Rats Are Working as Nannies for Orphan Kittens at This Amazing Cat Cafe



At the Brooklyn Cat Cafe, a litter of rescue kittens has the most unusual babysitters: a pair of rats named Remy and Emile. 


In the video below, Emile is lending a helping paw and is giving his adopted kittens a good cleaning!




The orphaned kittens don't have a mother cat to keep them clean and are still too young to groom themselves. That's where Emile comes in!

Dubbed "bottle babies," these kittens are often orphaned and in need of vital socialization but are too young to get their vaccinations and can't be exposed to other cats. So the rats seemed the purr-fect fit. 


Anne Levin, the founder, and manager of the Brooklyn Cat Cafe notes that Remy and Emile “sleep with [the kittens], and they all cuddle up in the hammock when the kittens are old enough to get up there,” Levin says.

Emile and Remy were raised around cats from a young age and are not scared of the kittens one bit. Unafraid, the rats don't run away and trigger the kittens' natural hunting instincts.  

Even so, all visits are closely supervised to ensure nobody gets hurt, especially since the kittens think the rats' tails are made especially for kittens to play with. 

Emile and Remy are rescue ratties from HALT (Helping All Little Things), a small-animal rescue dedicated to aiding all the little creatures in need of help!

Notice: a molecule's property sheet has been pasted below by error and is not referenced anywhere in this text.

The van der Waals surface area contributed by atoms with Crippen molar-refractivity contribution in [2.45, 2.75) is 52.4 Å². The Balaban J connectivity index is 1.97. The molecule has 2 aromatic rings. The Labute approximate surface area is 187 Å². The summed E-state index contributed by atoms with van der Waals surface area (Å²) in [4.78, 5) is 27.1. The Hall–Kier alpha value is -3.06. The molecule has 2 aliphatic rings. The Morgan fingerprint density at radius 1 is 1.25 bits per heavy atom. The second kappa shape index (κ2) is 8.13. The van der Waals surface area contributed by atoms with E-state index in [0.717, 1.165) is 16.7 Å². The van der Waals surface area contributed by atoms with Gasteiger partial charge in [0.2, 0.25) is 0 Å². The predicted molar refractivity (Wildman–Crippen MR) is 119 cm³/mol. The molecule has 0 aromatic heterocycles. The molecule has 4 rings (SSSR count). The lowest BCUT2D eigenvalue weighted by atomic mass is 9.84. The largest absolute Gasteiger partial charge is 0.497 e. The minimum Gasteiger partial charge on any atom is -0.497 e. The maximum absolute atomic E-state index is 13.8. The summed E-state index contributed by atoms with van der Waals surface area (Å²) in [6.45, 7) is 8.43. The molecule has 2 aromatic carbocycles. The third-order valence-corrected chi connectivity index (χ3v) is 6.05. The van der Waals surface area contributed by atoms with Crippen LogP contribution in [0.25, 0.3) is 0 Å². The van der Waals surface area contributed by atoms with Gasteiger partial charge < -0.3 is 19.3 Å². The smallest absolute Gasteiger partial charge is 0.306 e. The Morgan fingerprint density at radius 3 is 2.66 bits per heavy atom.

As if this story wasn't already straight out of a Disney movie, Remy and Emile are named after the main characters of Ratatouille. 



The unlikely relationships between hunter-and-prey at the Cat Cafe started two years ago when Ivory the rat formed an unlikely bond with a tiny, 4-week-old orphaned kitten named Ebony. Diagnosed with Feline Leukemia, Ebony was unable to be around other kittens in fear of spreading the virus to them, but she bonded quickly with Ivory and spent the remainder of her short life playing and snuggling to her heart's content. Ebony’s life was “so enriched for having a rat friend in Ivory,” Levin said. 

While the kittens benefit from the interspecies socialization (and socialization in general), these rat nannies also give rats a much-needed PR boost.  

“People don’t realize how smart and sweet [rats] are,” Levin told The Huffpost. “Emile rolls on his back and I can tickle his tummy. They make a purring/clicking sound when I rub their face and nose and they love to cuddle and know when it’s evening time and they get their snacks and cuddles.”

While Remy and Emile are permanent residents of the Cafe, if you are interested in adopting one of the kittens, contact Brooklyn Cat Cafe for more information! 


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